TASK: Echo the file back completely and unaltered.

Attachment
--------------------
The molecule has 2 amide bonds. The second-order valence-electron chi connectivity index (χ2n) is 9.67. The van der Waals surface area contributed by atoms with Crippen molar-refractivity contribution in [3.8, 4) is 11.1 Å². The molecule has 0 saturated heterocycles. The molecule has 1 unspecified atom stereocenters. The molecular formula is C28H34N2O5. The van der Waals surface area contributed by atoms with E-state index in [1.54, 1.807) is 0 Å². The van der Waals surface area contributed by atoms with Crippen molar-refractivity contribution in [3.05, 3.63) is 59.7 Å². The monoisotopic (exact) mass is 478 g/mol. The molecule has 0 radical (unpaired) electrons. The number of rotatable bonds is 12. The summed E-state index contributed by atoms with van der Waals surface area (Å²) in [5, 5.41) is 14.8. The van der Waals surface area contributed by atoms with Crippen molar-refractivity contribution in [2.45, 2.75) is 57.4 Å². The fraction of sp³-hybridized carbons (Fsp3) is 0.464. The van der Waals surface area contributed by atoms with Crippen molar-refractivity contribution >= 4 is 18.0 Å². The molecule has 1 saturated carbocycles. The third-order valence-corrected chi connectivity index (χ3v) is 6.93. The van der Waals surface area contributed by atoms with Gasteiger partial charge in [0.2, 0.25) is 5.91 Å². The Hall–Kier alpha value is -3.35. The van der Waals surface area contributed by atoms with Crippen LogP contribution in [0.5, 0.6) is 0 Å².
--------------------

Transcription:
The molecule has 2 amide bonds. The second-order valence-electron chi connectivity index (χ2n) is 9.67. The van der Waals surface area contributed by atoms with Crippen molar-refractivity contribution in [3.8, 4) is 11.1 Å². The molecule has 0 saturated heterocycles. The molecule has 1 unspecified atom stereocenters. The molecular formula is C28H34N2O5. The van der Waals surface area contributed by atoms with E-state index in [1.54, 1.807) is 0 Å². The van der Waals surface area contributed by atoms with Crippen molar-refractivity contribution in [3.05, 3.63) is 59.7 Å². The monoisotopic (exact) mass is 478 g/mol. The molecule has 0 radical (unpaired) electrons. The number of rotatable bonds is 12. The summed E-state index contributed by atoms with van der Waals surface area (Å²) in [5, 5.41) is 14.8. The van der Waals surface area contributed by atoms with Crippen molar-refractivity contribution in [2.45, 2.75) is 57.4 Å². The fraction of sp³-hybridized carbons (Fsp3) is 0.464. The van der Waals surface area contributed by atoms with Crippen molar-refractivity contribution >= 4 is 18.0 Å². The molecule has 1 saturated carbocycles. The third-order valence-corrected chi connectivity index (χ3v) is 6.93. The van der Waals surface area contributed by atoms with Gasteiger partial charge in [0.2, 0.25) is 5.91 Å². The Hall–Kier alpha value is -3.35. The van der Waals surface area contributed by atoms with Crippen LogP contribution in [0.5, 0.6) is 0 Å².